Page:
Sumtuariae Leges (Sumptuary law in Rome)
Article by George Long, M.A., Fellow of Trinity College
(Site Excerpt) In the states of antiquity it was considered the duty of government to put a check upon extravagance in the private expenses of persons, and among the Romans in particular we find traces of this in the laws attributed to the kings and in the Twelve Tables.
Regulating the Body: A Brief History of Sumptuary Law
(Site Excerpt) The sumptuary laws most often discussed in books on dress and costume are, naturally, those that deal with dress and costume. While arguments for sumptuary laws governing the consumption of drink and drugs can perhaps be more easily made, arguments for the regulation of dress are more tenuous, and it's not surprising that their enforcement has been difficult.
Sumptuary Laws in the SCA
by Lady Nastasiia Ivanova Medvedeva
(Site Excerpt) Many newcomers to the Society, having been to a Renaissance Faire or half-remembering something about ancient Roman restrictions on the wearing of purple, often assume that there are such restrictions in the SCA. Usually, there are not, but there are misconceptions that seem to get propagated as quickly as they can be invented.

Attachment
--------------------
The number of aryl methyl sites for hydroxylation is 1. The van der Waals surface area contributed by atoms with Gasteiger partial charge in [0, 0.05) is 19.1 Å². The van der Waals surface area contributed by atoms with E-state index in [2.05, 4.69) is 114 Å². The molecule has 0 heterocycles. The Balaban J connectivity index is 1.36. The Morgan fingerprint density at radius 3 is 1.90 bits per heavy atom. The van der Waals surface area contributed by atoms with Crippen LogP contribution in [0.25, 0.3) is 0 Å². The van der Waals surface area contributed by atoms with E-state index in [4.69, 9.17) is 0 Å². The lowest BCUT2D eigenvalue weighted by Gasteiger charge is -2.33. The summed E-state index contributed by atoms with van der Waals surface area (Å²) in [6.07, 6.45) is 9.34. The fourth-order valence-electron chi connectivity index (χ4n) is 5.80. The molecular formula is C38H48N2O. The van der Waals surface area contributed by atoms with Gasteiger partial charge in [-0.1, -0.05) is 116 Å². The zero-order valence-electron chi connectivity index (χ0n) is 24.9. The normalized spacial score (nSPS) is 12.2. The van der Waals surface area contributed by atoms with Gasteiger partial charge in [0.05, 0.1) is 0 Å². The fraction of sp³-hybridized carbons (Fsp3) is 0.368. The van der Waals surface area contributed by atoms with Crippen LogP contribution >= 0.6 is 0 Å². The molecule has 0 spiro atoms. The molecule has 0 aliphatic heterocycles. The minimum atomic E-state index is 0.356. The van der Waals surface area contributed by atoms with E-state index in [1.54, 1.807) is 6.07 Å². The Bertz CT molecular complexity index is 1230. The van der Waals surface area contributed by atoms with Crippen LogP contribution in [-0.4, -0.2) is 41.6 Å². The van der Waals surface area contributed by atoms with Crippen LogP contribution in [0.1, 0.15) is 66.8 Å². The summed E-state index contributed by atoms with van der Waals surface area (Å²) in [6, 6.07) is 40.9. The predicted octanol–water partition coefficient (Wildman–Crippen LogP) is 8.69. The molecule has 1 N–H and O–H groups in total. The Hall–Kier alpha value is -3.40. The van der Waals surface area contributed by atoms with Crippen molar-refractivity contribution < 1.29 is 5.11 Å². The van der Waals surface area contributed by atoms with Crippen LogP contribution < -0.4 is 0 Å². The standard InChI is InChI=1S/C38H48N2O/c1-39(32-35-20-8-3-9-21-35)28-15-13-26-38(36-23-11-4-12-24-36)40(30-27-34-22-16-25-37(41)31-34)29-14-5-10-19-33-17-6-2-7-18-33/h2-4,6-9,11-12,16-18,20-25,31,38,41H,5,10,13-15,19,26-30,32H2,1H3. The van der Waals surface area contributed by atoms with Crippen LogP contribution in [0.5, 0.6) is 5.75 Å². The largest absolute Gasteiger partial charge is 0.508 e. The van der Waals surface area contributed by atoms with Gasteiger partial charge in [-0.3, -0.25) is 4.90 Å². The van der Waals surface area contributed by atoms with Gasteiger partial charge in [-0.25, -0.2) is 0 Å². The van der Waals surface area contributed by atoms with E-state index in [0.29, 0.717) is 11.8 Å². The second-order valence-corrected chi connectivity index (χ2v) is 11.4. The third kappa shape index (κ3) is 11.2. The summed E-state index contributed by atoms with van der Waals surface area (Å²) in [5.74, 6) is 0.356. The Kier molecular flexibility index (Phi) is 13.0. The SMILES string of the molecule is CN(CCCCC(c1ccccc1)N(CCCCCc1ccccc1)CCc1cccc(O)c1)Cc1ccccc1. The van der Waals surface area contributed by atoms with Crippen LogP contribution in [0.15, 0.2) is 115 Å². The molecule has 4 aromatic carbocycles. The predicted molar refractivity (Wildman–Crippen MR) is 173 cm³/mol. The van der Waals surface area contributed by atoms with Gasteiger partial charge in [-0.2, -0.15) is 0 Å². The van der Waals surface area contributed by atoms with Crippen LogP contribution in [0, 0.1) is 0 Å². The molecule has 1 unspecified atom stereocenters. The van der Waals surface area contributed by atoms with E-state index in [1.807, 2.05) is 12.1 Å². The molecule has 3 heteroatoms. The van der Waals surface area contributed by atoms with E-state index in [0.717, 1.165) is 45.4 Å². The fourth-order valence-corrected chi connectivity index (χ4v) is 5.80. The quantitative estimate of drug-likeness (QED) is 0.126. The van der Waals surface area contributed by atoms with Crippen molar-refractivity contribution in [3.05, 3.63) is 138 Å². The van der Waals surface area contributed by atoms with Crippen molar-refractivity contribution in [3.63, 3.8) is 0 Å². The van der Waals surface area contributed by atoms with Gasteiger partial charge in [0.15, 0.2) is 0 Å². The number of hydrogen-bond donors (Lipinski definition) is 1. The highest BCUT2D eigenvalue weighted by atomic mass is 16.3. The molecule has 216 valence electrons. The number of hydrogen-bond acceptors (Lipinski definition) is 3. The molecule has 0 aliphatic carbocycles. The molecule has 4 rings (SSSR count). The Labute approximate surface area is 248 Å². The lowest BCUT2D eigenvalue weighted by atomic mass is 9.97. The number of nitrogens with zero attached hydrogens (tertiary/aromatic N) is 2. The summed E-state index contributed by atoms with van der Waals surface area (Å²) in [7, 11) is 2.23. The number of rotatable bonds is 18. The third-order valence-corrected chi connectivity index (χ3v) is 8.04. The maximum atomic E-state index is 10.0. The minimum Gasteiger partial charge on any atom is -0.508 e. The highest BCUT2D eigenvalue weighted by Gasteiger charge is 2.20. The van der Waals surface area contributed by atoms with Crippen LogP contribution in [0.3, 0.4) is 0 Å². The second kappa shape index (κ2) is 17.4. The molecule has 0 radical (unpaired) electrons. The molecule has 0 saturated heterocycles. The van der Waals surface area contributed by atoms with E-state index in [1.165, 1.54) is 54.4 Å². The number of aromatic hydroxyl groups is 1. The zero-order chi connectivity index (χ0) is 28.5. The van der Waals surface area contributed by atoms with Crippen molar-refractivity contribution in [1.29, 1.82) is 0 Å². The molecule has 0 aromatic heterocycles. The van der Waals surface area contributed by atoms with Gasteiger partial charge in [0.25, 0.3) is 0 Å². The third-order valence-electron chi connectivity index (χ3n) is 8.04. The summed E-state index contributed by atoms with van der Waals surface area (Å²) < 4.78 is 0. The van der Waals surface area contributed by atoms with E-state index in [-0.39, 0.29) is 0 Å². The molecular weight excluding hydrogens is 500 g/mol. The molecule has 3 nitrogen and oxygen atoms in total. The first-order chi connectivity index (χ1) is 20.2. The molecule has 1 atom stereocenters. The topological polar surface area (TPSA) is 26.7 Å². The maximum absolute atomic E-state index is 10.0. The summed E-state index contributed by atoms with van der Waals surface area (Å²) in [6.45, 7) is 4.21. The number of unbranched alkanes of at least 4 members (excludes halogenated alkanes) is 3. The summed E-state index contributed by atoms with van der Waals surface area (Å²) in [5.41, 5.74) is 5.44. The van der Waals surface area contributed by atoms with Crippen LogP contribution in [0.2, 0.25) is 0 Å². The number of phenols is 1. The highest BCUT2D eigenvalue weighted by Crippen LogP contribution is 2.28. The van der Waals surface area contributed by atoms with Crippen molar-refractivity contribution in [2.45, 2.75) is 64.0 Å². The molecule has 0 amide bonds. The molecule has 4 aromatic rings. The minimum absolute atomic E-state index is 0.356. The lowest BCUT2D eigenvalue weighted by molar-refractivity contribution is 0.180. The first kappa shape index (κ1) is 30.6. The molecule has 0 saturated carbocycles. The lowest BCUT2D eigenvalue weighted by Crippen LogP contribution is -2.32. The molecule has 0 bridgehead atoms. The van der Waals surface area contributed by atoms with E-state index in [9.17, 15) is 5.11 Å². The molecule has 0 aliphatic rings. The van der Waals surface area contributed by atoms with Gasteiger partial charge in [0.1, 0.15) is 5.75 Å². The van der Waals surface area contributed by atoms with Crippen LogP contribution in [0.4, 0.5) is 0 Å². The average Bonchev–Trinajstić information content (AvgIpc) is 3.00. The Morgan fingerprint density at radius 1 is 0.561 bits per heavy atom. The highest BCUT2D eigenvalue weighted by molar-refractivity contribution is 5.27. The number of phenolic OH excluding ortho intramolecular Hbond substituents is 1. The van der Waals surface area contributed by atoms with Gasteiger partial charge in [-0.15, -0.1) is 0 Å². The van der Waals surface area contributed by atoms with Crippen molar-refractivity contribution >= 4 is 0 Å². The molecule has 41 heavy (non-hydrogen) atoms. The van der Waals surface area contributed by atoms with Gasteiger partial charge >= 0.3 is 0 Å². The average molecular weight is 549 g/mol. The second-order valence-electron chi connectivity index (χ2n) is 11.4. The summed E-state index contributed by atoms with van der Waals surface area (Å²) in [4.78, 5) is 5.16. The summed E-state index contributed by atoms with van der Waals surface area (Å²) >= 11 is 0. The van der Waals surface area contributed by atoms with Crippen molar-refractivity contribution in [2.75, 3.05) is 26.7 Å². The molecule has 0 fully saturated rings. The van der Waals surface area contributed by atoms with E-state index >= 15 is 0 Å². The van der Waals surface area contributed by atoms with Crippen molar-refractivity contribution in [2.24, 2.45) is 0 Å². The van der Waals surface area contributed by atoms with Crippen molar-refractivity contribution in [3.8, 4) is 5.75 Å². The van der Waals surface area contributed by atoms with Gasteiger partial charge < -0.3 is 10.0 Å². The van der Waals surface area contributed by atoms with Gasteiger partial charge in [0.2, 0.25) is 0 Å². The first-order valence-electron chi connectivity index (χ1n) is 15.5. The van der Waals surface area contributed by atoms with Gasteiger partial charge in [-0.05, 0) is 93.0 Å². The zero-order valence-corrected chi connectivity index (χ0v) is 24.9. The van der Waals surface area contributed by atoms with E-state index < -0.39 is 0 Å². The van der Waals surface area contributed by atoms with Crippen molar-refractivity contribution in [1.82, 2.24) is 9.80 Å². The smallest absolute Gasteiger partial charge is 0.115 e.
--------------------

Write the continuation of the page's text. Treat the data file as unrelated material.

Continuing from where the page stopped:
Frankish Sumptuary Law: A Pearl of a Law
(Site Excerpt) 1345. Germany. The city of Ulm. No women, married or single, high birth or low birth...no women at all folks...were allowed to wear pearls on their dresses. Don't say nuthin' about naked bods...but that's my mind at work...so take no heed. By 1411...things had progressed. They were now allowed to wear a single pearl wreath on their heads...and I guess as many pearls as they wanted on their naked bods. Oh lordy lord. I can not stop this train of thought.
Stefan's Florilegium: Pearls--An Example of Sumtuary Law
by Lord Anton de Stoc, mka Ian Whitchurch
(Site Excerpt) BE IT RESOLVED that all who have pearls and wish to make use of them in Venice shall be obliged within the next eight days to go to the Provveditori sopra le Pompe, and declare their number, weight and quality of thos pearls. They shall have them registered in thir name, and within the next twenty days after that they must have them sealed with the seal of the Sopraprovveditori and Provveditori shall approve and which shall be kept in the office, so that if from time to time the strings get brokn they can be resealed with the same seal after first making sure they are in the sme weight and are of the same number and quality.
Bibliography of works about Sumptuary Laws
Medieval Sumptuary Laws
(Site Excerpt) The sumptuary laws of mediæval Europe are probably the most spectacular example of the difference in attitudes between western society then and today. They are the expression of the antithesis of several key principles, listed below, that our society has incorporated so thoroughly that we have come to feel them natural and inevitable.
If you wish to correspond with Aoife directly, please send mail to: mtnlion at ptd dot net